So, for example, the statement “Meth is a vicious, highly addictive and immensely destructive drug” is inaccurate (a few meth users might be vicious, but obviously meth is not). It’s also wildly out of context and unnecessary.

    Alcohol and cigarettes, and any number of other legal and / medical substances can also be described that way (the abuse of prescription drugs for example, and pot has been described that way for almost a century), but you would never describe the scourge of easily available or medically prescribed drugs in those terms – because they are manufactured by the rich, not the poor.

    Your reporting on drug use does not have to be couched in terms that make users evil scourges on our society.

    I would encourage you to learn more about how reporting on drugs has contributed to the destruction of millions of lives in false wars on drugs perpetrated by those who benefit (policing agencies) and abetted by their mouthpieces (reporters).

  2. bob cratchit says:

    Are you one of the “functional users” Mr. Warren? Sorry, if someone is hooked on meth, which evidence shows that it is “highly addictive” and destructive then that creates a public issue. Ever live near someone who used, manufactured or trafficked meth? Have you seen the child abuse or neglect that often accompanies the meth life? I certainly have way down in the South when it crept up on everyone. Regardless of how much you care for the reporting or law enforcement of this situation, it doesn’t negate the fact that this is a maleficent drug that almost always ends in death and destruction. In a civil society, those are two elements that are worthy of both public awarenes and law enforcement.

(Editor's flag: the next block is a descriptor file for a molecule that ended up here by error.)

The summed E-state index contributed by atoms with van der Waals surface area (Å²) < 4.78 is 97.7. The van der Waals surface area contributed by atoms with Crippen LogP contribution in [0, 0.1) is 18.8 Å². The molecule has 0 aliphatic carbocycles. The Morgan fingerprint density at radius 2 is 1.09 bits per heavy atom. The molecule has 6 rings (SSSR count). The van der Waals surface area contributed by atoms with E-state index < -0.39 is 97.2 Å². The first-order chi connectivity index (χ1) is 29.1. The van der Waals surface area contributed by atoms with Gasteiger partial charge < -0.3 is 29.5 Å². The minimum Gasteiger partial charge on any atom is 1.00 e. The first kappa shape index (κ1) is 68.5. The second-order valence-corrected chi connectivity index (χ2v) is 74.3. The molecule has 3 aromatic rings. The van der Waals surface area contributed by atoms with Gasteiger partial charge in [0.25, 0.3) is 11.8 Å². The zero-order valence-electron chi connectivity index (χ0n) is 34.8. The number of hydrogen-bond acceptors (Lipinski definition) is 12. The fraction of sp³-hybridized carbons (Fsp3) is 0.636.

3. John Warren says:

    Dear anonymous commenter.

    I did not say that meth was not a problem, or that it was not worthy of public awareness or law enforcement. Those are your fantasies about what I said.

    And hey, thanks for insinuating that I use meth – it highlights for readers the lack of reasoning skills evident in the rest of your comment.

  4. Mervel says:

    I would disagree John concerning Meth. I don’t know if we always need to use the adjectives, but it is indeed a uniquely destructive drug for those who use it. You don’t have casual Meth users in general, its properties do act in a way that makes it more highly addictive than other drugs, it causes more personal damage than many other drugs, including alcohol or pot, those are just facts.

    It is not some sort of drug war propaganda to speak out against the true destruction that Meth use causes among its users. Its well documented.

    Our concern about the abuses of the drug war, should not lead us to underplay the severe damage drugs like Meth do to individual lives and families.

  5. Mervel says:

    Personally I am not sure if meth usage is up or not from what I see working with people in the Burg. I would say that Prescription Pills and Heroin are still a bigger problem at this point. I have always been surprised that the North Country did not have more Meth usage, we share so many of the characteristics that other parts of the country that have severe meth problems have, things like being rural, having multi-generational poverty, high levels of unemployment etc.